5 Essential Tools for the Novice Home Pizza Chef

5 essential tools for the novice home pizza chef

Making pizza at home isn’t all that difficult and with a little practice you can often turn out pies that are just as good and probably better than your local corner pizza joint. You do, however, need a few pieces of equipment. 

Sure, you can get by with just an upside down cookie sheet and a maxed out oven in a pinch, but a few essential tools can really push your home pizza making to the next level.

This list assumes you want to give this homemade pizza thing a try, but aren’t yet up for making your own dough. Let’s say you buy some dough at the local grocery store or get it from a pizza shop.

What other tools do you need to make quality pizza at home?


Pizza stone

A baking or pizza stone is a thick, flat piece of natural stone that goes in the oven, is preheated, and is used for baking.

Our pizza stone basically stays in the oven all the time even when it’s not being used for cooking pizza. Unlike just using a cookie sheet, the ceramic material of a baking stone will hold your oven’s heat more evenly (some believe the porous surface also helps draw water out of wet areas of the dough to help it crisp). Preheating the stone also will give the dough a nice bounce from that initial blast of heat, puffing up the crust. A half sheet pan will struggle to do that.

You don’t need a particularly expensive stone. Look for a stone made of natural materials with absorbent properties. I like the larger rectangular ones so I’m not aiming the pizza as I launch it into the oven. You don’t have to break the bank. I wouldn’t spend more than $30-40 dollars. Look for something like this stone.


Pizza peel

A pizza peel is the tool that you use to get the dough or finished pizza into and out of the oven. If you are going to purchase just one, I’d recommend a steel one. A steel one, combined with parchment paper (more on that below), will get your pizzas into and out of the oven without a problem. 

If you are a traditionalist, you will want a wooden peel to launch the pizza into the oven and then a steel bladed one to get them back out.

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Wooden peels are great for launching as they absorb some moisture and will give you more margin for error when dealing with sticky dough. Just don’t let your raw dough sit too long, even a wood peel will eventually stick.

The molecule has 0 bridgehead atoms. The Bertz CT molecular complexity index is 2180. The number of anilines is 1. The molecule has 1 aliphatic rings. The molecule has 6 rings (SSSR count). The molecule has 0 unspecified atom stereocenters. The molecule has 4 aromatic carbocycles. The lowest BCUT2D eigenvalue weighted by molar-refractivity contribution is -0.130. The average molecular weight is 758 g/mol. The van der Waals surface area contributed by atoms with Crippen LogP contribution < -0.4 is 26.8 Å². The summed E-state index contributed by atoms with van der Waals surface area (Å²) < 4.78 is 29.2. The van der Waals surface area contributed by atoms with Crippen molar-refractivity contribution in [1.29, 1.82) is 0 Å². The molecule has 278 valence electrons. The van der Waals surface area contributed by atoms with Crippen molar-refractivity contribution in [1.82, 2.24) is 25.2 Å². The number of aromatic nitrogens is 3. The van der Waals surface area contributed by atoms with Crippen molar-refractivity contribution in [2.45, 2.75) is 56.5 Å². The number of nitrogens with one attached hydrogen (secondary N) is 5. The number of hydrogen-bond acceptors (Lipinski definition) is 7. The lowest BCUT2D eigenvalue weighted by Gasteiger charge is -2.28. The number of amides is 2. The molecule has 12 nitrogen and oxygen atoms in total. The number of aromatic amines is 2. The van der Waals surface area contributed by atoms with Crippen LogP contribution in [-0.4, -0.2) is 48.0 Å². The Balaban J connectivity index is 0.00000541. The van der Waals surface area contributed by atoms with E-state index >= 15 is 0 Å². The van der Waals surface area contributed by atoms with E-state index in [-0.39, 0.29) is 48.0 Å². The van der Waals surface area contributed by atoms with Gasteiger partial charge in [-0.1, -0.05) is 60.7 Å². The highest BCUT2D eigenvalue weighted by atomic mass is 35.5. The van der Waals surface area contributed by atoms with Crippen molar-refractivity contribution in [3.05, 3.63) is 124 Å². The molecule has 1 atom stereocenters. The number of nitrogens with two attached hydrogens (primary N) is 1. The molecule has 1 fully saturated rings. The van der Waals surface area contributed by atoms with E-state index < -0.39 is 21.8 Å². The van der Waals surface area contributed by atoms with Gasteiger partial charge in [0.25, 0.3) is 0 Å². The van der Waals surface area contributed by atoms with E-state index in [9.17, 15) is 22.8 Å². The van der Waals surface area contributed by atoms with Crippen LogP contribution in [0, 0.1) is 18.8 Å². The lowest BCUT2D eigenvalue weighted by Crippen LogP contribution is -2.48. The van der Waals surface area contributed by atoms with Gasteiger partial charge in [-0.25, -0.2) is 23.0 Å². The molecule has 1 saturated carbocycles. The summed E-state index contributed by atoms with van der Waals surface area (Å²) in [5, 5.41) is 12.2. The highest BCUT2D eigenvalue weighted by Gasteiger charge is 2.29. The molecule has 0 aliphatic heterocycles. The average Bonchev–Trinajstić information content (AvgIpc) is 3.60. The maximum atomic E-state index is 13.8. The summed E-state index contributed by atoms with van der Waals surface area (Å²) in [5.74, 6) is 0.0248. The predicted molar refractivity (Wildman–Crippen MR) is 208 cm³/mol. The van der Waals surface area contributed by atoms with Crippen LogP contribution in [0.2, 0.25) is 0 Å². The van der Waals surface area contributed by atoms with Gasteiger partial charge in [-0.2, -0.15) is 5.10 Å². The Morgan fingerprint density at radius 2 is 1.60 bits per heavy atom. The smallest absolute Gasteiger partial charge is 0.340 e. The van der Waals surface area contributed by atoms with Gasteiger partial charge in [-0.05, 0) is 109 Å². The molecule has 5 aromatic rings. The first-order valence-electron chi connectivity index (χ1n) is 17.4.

Metal peels are much easier to slide under a finished pie and get it out of the oven.


Pizza cutter

A steak knife is just not going to cut it. You’ll end up massacring you pie into a tangle of sauce and cheese. Do yourself a favor and get an old fashioned pizza wheel. It’s simple and it works. I like the OXO brand.


Parchment paper

With practice, you can definitely learn to prepare your peel and launch your dough onto the stone without mishap, but it will take a few mishaps to get it right. You will have dough stick, slide sideways, fold onto itself, spill into the oven. Basically make a mess and put you in a foul mood as you try to clean a very hot oven.

Why not save yourself the trouble and put down a sheet of parchment paper. The paper will save you countless headaches. You can slide it right into the oven with your pizza and after a few minutes when you check the pie, pull it back out again. You might lose a few points with traditionalists and a few degrees of char on the bottom, but you definitely won’t lose a pie on the floor. That’s worth the price in my opinion. Any parchment will do.


Bench scraper

The bench scraper might be my favorite baking tool. It makes dividing the dough and then cleaning up the flour and bits stuck to the counter a breeze. A simple tool that does simple jobs well. 


That’s it. Five tools, maybe you already have a few lurking in your cupboards right now. None are all that expensive (at least compared to putting in your own wood-fired oven). If you are on a budget, get the baking stone and a peel, those will help the most. Each of these tools will greatly elevate your homemade pizza game.  

Be careful, you might not ever go back to delivery.